As Wi-Fi has become increasingly abundant across many private and public spaces, it has become a breeding ground for malicious hackers and bad actors. One of these attacks is known as the evil twin attack, which takes advantage of individuals looking to connect to Wi-Fi via their devices.
Now that more and more companies are offering their employees the option to work remotely, organizations may find themselves unwittingly exposed to this type of attack. In this article, we’ll break down the evil twin attack and explain how to detect it and how to prevent it from doing damage.
What is an evil twin attack?
This is often done in public settings where people are most likely to look for or connect to freely available Wi-Fi. This can be in airports, cafes, large public parks, etc., but hackers can really leverage this attack anywhere, mainly because the fake Wi-Fi can be easily set up and deployed.
How an evil twin attack affects you
If successful, a hacker has essentially intercepted your internet connection, connecting you to them. This can mean the hacker can steal your login information, see sensitive details and info from the websites you visit, and even redirect certain commands and tasks.
For example, suppose you connect to a fake Wi-Fi, log into your bank account, and initiate a transfer. In that case, a hacker can see that, change the transaction details as it passes through their network, and return a legitimate receipt.
Because you don’t know you’re compromised, you wouldn’t necessarily scrutinize the receipt, and the hacker can take off with your funds.
How does an evil twin attack work?
Unfortunately, an evil twin attack is relatively easy to set up and difficult to detect due to the nature of how devices connect to Wi-Fi. Here’s how hackers do it.
Step one: Evil twin Wi-Fi setup
First, a hacker situates themselves in a prime location where people are looking to connect to free Wi-Fi networks.
Using a device like a hotspot or Wi-Fi Pineapple, they can set up their own Wi-Fi network. Using a tool like hostapd-wpe, they can impersonate any network and, given enough time, even obtain the network credentials.
To impersonate an existing connection, they’ll likely use the same SSID (the name of the network) as the one that already exists. Depending on how sophisticated they are, they can even replicate the MAC address.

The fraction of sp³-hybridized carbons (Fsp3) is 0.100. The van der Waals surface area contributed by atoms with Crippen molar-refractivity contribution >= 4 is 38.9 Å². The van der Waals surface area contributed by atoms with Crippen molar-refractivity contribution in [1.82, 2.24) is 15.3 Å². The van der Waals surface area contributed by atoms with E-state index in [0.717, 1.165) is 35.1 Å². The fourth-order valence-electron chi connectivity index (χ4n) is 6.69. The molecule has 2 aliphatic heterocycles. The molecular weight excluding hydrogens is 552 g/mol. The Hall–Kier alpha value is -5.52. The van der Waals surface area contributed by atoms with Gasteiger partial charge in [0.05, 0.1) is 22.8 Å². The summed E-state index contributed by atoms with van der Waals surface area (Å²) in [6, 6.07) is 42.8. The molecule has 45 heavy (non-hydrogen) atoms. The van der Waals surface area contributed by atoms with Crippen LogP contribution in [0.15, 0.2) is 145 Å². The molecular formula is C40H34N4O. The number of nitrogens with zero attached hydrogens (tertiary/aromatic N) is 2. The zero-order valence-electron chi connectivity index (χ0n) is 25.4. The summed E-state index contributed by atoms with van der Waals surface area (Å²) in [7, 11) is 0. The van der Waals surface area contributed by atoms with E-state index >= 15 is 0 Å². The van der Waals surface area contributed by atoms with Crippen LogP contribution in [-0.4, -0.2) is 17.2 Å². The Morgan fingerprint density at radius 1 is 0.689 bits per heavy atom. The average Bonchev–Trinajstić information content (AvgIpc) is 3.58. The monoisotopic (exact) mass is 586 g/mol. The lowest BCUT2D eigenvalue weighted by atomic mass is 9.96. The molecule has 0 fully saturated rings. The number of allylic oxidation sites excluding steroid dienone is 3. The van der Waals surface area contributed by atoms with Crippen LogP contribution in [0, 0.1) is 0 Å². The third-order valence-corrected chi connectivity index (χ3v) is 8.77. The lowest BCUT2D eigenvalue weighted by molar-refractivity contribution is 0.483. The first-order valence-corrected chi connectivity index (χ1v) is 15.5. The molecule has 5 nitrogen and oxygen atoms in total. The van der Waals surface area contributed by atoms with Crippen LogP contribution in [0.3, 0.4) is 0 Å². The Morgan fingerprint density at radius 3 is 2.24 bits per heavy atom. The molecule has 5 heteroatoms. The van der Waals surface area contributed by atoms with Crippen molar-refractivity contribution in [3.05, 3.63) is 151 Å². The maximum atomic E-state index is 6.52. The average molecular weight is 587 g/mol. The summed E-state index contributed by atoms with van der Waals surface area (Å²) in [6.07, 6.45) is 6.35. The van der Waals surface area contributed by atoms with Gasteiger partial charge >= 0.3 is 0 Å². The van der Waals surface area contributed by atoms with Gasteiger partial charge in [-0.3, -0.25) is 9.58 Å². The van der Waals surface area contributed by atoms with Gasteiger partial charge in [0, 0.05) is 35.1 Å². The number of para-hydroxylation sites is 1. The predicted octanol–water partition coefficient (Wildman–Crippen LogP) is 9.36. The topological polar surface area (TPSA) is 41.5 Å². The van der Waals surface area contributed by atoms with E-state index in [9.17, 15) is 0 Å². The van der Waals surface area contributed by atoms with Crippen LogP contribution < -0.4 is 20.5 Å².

Currently, devices often present only the SSID when you’re looking to connect, so it would be difficult to differentiate the real device from the impostor without looking for specific details that may flag the attack.
Step two: Captive portal setup
The captive portal is usually the separate web page or initial pop-up after connecting to a Wi-Fi network. Most often, it asks you for some details before letting you access the internet.
Hackers can set up their own captive portals to begin stealing sensitive information, so they can connect to the initial Wi-Fi network and further represent that the Wi-Fi connection is legitimate.
A tool like dnsmasq can be used to create captive portals and spoof DNS servers to increase the semblance of legitimacy.
Step three: Push victims to connect to the evil twin Wi-Fi connection
At this point, unsuspecting victims looking to connect to Wi-Fi will probably see two different connections with the same name. While they’re not likely to think twice about it (especially as most connections come in a 2G/5G pairing), a hacker still has about a 50-50 chance of successfully compromising an individual.
To increase their odds of success, they can physically move the hotspot or Wi-Fi-emitting device closer to the victims, so the connection appears first and is stronger than the real connection.
They can also flood the original connection with a denial of service (DoS) attack. This can kick off anyone connected to the real Wi-Fi while preventing others from connecting.
At this point, victims are much more likely to connect to the evil twin Wi-Fi network.
Step four: Individual, device & organizational compromise
Once the victim connects to the network, they’re shown the fake captive portal, which can be the beginning of data theft. Because the hacker can now monitor your connection, they can log keystrokes and see your activity as you browse the internet.